The company behind the Opera Web browser has released a free online curriculum to encourage student and professional Web developers to create standards-based Web sites.
In an announcement Tuesday, Opera Software ASA said it launched the effort to help set the pace of Web standards education and training in secondary schools, colleges, universities and businesses.
Under the project, Opera has created an online Web Standards Curriculum, which provides detailed information and lessons about Web design and development using standards-based coding. The online curriculum so far includes 23 articles, with more than 30 more to come, according to Thomas Ford, communications manager for the Norway-based company.
"This is essentially a curriculum for teaching standards-based Web design," Ford said. Many existing materials on the subject are out-of-date or incomplete, he said, so Chris Mills, developer relations manager at Opera, created the company's own version of a training course. "We wanted something that was easy to understand. Chris saw a lack of good standards-based design materials."
By using Web browsers that are standards-based, users aren't locked into a browser from any specific vendor and content is rendered properly online, Ford said. "It's really about opening up the Web."
Anyone can use the class materials for free as long as they don't try to resell them, he said.
Browsers like Opera, Mozilla Firefox and Apple's Safari are standards-based and therefore render standards-based Web pages properly; Microsoft's Internet Explorer 7 (IE7) isn't standards-based, he said. "Internet Explorer has a ways to go," he said, noting that the upcoming IE8 apparently will be standards-based by default.
The articles are being written by a range of notable Web developers and experts, including Christian Heilmann and Mark Norman "Norm" Francis of Yahoo, Peter-Paul Koch of quirksmode.org, Jonathan Lane, Linda Goin, Paul Haine, Roger Johansson of 456bereastreet, and Jen Hanen, according to Opera. "We hope the community gets behind this and they see the value in it and they help us promote it."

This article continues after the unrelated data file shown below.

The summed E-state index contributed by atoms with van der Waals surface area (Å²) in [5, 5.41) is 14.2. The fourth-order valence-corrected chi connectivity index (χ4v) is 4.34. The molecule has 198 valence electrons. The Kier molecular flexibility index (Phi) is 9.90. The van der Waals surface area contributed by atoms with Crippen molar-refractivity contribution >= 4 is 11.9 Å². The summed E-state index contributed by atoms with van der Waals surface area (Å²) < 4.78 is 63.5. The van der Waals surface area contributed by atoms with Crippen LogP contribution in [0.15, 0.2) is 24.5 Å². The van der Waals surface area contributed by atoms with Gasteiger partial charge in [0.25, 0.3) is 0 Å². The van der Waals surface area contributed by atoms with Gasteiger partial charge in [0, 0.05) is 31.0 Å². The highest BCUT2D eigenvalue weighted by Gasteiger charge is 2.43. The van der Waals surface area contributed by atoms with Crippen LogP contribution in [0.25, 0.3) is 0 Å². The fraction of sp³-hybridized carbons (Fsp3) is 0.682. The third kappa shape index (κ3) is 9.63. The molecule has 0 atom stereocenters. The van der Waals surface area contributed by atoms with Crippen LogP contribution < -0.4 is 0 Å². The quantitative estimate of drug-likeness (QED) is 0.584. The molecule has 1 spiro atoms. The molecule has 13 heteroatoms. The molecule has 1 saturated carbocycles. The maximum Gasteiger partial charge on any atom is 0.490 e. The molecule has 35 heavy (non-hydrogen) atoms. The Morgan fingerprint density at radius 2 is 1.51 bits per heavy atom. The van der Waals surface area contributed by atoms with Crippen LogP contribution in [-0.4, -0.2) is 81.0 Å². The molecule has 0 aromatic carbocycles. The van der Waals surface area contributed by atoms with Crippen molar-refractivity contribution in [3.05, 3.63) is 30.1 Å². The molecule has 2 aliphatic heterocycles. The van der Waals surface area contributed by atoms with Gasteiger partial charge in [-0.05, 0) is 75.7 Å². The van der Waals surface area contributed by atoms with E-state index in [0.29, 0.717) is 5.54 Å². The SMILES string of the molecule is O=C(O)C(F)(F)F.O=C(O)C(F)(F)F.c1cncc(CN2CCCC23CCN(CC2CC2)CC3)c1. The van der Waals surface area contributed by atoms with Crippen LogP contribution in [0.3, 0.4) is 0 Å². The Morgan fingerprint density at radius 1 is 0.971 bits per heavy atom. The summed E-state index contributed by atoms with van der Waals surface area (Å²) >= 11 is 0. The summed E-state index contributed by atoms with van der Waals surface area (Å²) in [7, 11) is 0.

In an interview, Mills said he created the course to make it easier for Web developers to get the skills they need for standards-based Web design. There are other such sites available, he said, including W3schools.com, but "none of them really cover the whole story of what you need."
Rob Enderle, principal analyst with the Enderle Group, said the project is timely, but noted that Opera isn't one of the major players in the Web browser marketplace. "I think it's a good idea, but for a small player, and Opera's a small player, it's hard to drive a change like this," Enderle said. "Opera's advantage has always been that they keep the product simple and it's fast."
The move by Microsoft to make the upcoming IE8 browser standards-based "should help" drive the effort toward standardization, he said.
The Opera browser is free for download and use but has only a 0.55 per cent share of the global browser usage market. That compares to 83.27 per cent for IE, 13.76 per cent for Firefox and 2.18 per cent for Safari, according to recent statistics from Web analytics vendor OneStat.com.